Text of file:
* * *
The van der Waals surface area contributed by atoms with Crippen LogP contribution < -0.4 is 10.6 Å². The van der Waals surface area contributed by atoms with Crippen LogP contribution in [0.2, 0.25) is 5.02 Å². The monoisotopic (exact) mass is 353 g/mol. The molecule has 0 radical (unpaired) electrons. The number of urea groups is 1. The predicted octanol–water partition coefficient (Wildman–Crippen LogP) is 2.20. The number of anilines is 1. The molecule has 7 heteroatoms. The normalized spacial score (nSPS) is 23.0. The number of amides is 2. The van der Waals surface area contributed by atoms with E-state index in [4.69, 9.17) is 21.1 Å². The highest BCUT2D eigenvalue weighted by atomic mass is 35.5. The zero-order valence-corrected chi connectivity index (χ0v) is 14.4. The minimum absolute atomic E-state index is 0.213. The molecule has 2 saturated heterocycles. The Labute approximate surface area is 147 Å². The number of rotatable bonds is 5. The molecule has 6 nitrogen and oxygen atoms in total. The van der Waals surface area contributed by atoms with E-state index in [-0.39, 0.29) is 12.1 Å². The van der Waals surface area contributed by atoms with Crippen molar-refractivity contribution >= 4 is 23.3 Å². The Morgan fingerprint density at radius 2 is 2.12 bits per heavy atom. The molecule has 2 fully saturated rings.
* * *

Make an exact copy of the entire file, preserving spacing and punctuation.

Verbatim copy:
The van der Waals surface area contributed by atoms with Crippen LogP contribution < -0.4 is 10.6 Å². The van der Waals surface area contributed by atoms with Crippen LogP contribution in [0.2, 0.25) is 5.02 Å². The monoisotopic (exact) mass is 353 g/mol. The molecule has 0 radical (unpaired) electrons. The number of urea groups is 1. The predicted octanol–water partition coefficient (Wildman–Crippen LogP) is 2.20. The number of anilines is 1. The molecule has 7 heteroatoms. The normalized spacial score (nSPS) is 23.0. The number of amides is 2. The van der Waals surface area contributed by atoms with E-state index in [4.69, 9.17) is 21.1 Å². The highest BCUT2D eigenvalue weighted by atomic mass is 35.5. The zero-order valence-corrected chi connectivity index (χ0v) is 14.4. The minimum absolute atomic E-state index is 0.213. The molecule has 2 saturated heterocycles. The Labute approximate surface area is 147 Å². The number of rotatable bonds is 5. The molecule has 6 nitrogen and oxygen atoms in total. The van der Waals surface area contributed by atoms with E-state index in [-0.39, 0.29) is 12.1 Å². The van der Waals surface area contributed by atoms with Crippen molar-refractivity contribution >= 4 is 23.3 Å². The Morgan fingerprint density at radius 2 is 2.12 bits per heavy atom. The molecule has 2 fully saturated rings.